Summarized by Kent Larsen
Men on mission
Birmingham AL Post-Herald 14Dec99 S2
By Ray Melick: Birmingham Post-Herald
TUSCALOOSA, ALABAMA -- Redshirt freshman Jay Stubbs has played in
nine of the Crimson Tide's games this year, but has yet to catch a
pass. Along with his teammates, he is hoping for a victory for No. 6
Alabama over No. 8 Michigan in the Orange Bowl on January 1st. And
since he will be gone from the team for the next two years on an LDS
mission, a catch in the game would be even better.
Since Jay Stubbs is the son of Alabama quarterback coach Charlie
Stubbs, you would think that a catch could have been arranged. But
Jay says his dad is too busy coaching to get him favors during games,
"He gets so focused during a game, he doesn't even know when I'm in
there. But maybe this time...."
Stubbs leaves on his mission on February 2nd, and will spend the next
two years in Spokane, Washington. He says he has gotten mixed
reactions from his teammates, "Especially next year, with all the
players we have coming back and the talk about winning a national
championship. But I've known this was coming. It would be tough if
I'd just made the decision. But I knew all my life I'd do my mission
when I was 19. I knew I'd play two years, then go.
"People ask me why I'm doing it, but I'd already made the decision.
This is what I'm supposed to do. Some of the guys (on the team) are
excited for me. Some say they'll miss me. They tell me when they win,
I'm still part of it. But I think most of them are excited for me.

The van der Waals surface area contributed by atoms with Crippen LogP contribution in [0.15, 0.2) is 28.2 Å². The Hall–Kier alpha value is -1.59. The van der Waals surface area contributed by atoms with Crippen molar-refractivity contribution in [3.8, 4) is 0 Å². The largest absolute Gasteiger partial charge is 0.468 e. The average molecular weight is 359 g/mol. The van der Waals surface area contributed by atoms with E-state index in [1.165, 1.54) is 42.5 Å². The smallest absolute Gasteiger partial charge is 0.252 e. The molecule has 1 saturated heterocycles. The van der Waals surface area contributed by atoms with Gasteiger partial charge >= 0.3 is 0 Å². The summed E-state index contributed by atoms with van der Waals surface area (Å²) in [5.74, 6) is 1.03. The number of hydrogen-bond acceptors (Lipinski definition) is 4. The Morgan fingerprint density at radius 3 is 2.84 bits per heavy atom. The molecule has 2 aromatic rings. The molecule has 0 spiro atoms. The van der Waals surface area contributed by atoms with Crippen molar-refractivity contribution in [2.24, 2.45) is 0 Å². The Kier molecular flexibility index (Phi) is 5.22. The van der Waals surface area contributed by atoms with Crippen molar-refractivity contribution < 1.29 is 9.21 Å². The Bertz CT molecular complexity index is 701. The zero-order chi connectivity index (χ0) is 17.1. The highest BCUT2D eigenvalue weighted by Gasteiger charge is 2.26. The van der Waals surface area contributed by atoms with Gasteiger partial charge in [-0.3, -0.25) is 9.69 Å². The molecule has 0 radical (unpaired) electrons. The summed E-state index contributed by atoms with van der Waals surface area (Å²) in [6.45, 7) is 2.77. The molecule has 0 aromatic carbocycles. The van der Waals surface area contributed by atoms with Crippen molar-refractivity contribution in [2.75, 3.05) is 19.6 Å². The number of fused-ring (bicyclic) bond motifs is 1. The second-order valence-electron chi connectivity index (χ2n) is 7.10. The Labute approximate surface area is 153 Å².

And hopefully, when I get back, Alabama will still be winning, and
I'll be part of that."
And Jay has an older brother who has gone through this already. Troy
Stubbs just returned from a mission to St. Petersburg, Russia, and
will report back to the Air Force Academy, where he is also a wide
receiver, on January 3rd. He says that the mission has been helpful
in some ways, "I have a greater desire now, along with an
understanding of work ethic and a better focus on what it takes to be
successful in football. At the same time, it's definitely an
experience I wouldn't trade. I learned a lot about myself, about
people around the world, about their beliefs and cultures and the way
they think. I saw change come to people's lives.
"I found out what I was made of. I look at it as a turning point in
my life. I realize who I am and have a better understanding of my
role in life."
Their father, Charlie Stubbs, agrees, "I don't want my children to be
one-dimensional. I want them to be well-rounded."